• Honor people who mentored them
  • Help make the world a better place


  • Better test results
  • Improved student behavior
  • Community engagement in education

The Community

  • Kids are more connected to the community    Ret. 7-3-14

Thursday, July 3, 2014

Resource: Talking to Youths and Parents

While looking at resources and programs on other states' mentoring partnership websites, we found Connected Kids.

This is an additional resource for mentoring organizations and mentors. 

Cover of the full guide
As more mentoring programs incorporate parental involvement and embed a little parenting/relationship training within pleasant sessions, these tools will be helpful.

Developed and sponsored by the American Academy of Pediatrics, Connected Kids offers a clearly written chronological guideline for child development and conversation topics from birth through adolescence. The material is presented in various ways, for example, the overview, complete clinical guide, and PowerPoint presentations of the full training module, tips, early childhood, middle childhood and adolescence.

Written for primarily for pediatricians to use with their patients, the topics are practical and necessary. Much can be learned without purchasing additional materials.

We will read through the materials and incorporate ideas in our training for mentors and parents. Share your evaluation of the materials.

Developed and sponsored by the American Academy of Pediatrics    Ret. 7-3-14

Excerpt from the overview

Slide from the PowerPoint on adolescents

Tuesday, July 1, 2014

Fishing I

Community-based mentors can take their mentees fishing, and site-based mentoring groups can create a group mentor-mentee fishing or fishing tournament activity. If neither a mentor nor a mentee is a fisherman, both can learn together. Mentoring staff can learn, too, for the group project! 

Consider all the research into types of local fish, their habits and bait preferences. Look at lures. Perhaps learn to tie fly fishing lures. Make stink bait! Practice casting. Visit a hatchery if one is nearby. Discuss "catch and release" for conservation.

How much more fun would it be to have a fish fry afterwards on the same day or the next month? Clean and freeze the fish, of course, if keeping for next month. 'Endless possibilities!

The Oklahoma Department of Wildlife Conservation offers information about fishing--where and how.  From the site - 

Close to Home Fishing Opportunities

Looking for a nearby lake or pond to fish in? Through agreements between Oklahoma municipalities and the Wildlife Department, these areas offer excellent "Close to Home" fishing opportunities in metro areas.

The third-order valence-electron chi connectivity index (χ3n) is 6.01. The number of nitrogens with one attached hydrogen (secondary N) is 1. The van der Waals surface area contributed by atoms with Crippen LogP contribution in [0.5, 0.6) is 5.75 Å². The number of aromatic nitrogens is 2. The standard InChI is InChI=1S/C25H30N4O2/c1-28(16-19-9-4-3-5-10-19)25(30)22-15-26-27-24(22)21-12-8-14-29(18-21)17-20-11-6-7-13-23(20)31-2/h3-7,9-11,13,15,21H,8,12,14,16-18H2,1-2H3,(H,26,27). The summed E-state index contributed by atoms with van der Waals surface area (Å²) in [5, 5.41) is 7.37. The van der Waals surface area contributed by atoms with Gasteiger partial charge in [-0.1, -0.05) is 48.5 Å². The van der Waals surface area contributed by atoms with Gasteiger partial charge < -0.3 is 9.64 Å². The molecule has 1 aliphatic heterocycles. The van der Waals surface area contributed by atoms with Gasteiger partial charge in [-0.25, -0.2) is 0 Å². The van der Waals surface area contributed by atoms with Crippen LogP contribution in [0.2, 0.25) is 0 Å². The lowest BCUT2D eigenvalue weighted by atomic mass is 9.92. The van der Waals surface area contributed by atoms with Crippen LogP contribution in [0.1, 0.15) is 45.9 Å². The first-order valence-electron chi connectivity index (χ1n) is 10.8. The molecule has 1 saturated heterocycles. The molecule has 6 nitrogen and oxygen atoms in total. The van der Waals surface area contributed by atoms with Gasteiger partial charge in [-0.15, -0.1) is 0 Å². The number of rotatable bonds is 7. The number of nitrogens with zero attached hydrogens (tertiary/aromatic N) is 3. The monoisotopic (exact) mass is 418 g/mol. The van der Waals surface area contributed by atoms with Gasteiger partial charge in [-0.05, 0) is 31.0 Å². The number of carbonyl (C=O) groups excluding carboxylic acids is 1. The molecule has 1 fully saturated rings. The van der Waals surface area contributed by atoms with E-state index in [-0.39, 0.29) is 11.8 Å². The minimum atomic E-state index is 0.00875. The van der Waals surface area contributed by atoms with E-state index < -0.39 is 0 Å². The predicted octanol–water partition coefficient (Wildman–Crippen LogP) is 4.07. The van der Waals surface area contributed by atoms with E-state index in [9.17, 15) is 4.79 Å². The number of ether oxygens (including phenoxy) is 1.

In addition to state fishing license requirements, some municipalities require daily or annual city fishing permits. Check with local officials for details on cost and permit vendor locations. Phone numbers for city offices are listed below.

Close-to-Home Fishing waters have the following additional restrictions:

• Fishing is limited to no more than three (3) rods and reels per person, with no more than three (3) hooks per line (treble hooks are considered one hook). No other fishing methods are allowed, except noodling is allowed in the North Canadian River from the NW 10th Street bridge downstream to the MacArthur Street bridge in OKC.

• All largemouth and smallmouth bass caught must be released (returned to the water) immediately after being taken; no harvest is allowed.

• Channel catfish and blue catfish have a combined daily limit of six (6); no size limits apply.

For all other species, consult the statewide regulations.

Oklahoma City (405) 755-4014:

• Crystal Lake (6625 SW 15th)
• Dolese Youth Park (5105 NW 50th)
• Edwards Park (1515 N. Bryant Avenue)
• Kids Lake (3200 W Wilshire Boulevard)
• Route 66 Park (9901 NW 23rd)
• South Lakes Regional Park (4210 SW 119th) Note - west pond fishing access is closed.
• Zoo Lake (2101 NE 50th) east shoreline only

Choctaw (405) 390-8198:

• Choctaw Creek Park (NE 23rd Street and Harper Road)
• Ten Acre Park (NE 10th Street and Choctaw Road)

Del City (405) 671-2868:

• Eagle Lake (3405 E Reno)

Edmond (405) 216-7641:

Hafer Park (1034 S. Bryant Avenue)
Mitch Park (1501 W. Covell Road)
Bickham-Rudkin Park (450 E. 33rd Street)

Other cities's lakes listed on this website are El Reno, Enid, Guthrie, Harrah, Jenks, Lawton, Moore, Mustang, Norman, Yukon, OKC and Jenks trout fishing and Tulsa.    

The Angler's Corner of the website gives helpful information suitable for beginners experts.   

Also, the Department of Wildlife Conservation sponsors a Youth Writing Contest.

Ret. 7-1-14